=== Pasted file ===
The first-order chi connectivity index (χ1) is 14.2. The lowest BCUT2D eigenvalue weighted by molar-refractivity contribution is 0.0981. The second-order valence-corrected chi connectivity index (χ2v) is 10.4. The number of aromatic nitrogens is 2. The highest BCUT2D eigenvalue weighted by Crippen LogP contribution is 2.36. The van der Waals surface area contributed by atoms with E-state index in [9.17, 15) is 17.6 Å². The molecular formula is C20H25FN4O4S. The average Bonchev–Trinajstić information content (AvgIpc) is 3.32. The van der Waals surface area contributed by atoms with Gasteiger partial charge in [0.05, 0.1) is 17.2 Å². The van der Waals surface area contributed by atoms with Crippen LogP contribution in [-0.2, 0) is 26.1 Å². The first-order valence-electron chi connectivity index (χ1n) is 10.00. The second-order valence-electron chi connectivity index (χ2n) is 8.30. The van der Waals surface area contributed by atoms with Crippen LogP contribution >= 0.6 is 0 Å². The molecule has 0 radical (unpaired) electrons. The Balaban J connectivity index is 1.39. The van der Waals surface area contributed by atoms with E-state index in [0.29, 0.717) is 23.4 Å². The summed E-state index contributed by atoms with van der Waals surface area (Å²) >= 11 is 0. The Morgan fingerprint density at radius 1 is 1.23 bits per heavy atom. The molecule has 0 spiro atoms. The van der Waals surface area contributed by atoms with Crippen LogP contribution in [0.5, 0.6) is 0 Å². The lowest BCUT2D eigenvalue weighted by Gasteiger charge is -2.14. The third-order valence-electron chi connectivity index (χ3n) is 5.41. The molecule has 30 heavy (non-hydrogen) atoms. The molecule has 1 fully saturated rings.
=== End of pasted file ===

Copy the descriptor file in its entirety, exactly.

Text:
The first-order chi connectivity index (χ1) is 14.2. The lowest BCUT2D eigenvalue weighted by molar-refractivity contribution is 0.0981. The second-order valence-corrected chi connectivity index (χ2v) is 10.4. The number of aromatic nitrogens is 2. The highest BCUT2D eigenvalue weighted by Crippen LogP contribution is 2.36. The van der Waals surface area contributed by atoms with E-state index in [9.17, 15) is 17.6 Å². The molecular formula is C20H25FN4O4S. The average Bonchev–Trinajstić information content (AvgIpc) is 3.32. The van der Waals surface area contributed by atoms with Gasteiger partial charge in [0.05, 0.1) is 17.2 Å². The van der Waals surface area contributed by atoms with Crippen LogP contribution in [-0.2, 0) is 26.1 Å². The first-order valence-electron chi connectivity index (χ1n) is 10.00. The second-order valence-electron chi connectivity index (χ2n) is 8.30. The van der Waals surface area contributed by atoms with Crippen LogP contribution >= 0.6 is 0 Å². The molecule has 0 radical (unpaired) electrons. The Balaban J connectivity index is 1.39. The van der Waals surface area contributed by atoms with E-state index in [0.29, 0.717) is 23.4 Å². The summed E-state index contributed by atoms with van der Waals surface area (Å²) >= 11 is 0. The Morgan fingerprint density at radius 1 is 1.23 bits per heavy atom. The molecule has 0 spiro atoms. The van der Waals surface area contributed by atoms with Crippen LogP contribution in [0.5, 0.6) is 0 Å². The lowest BCUT2D eigenvalue weighted by Gasteiger charge is -2.14. The third-order valence-electron chi connectivity index (χ3n) is 5.41. The molecule has 30 heavy (non-hydrogen) atoms. The molecule has 1 fully saturated rings.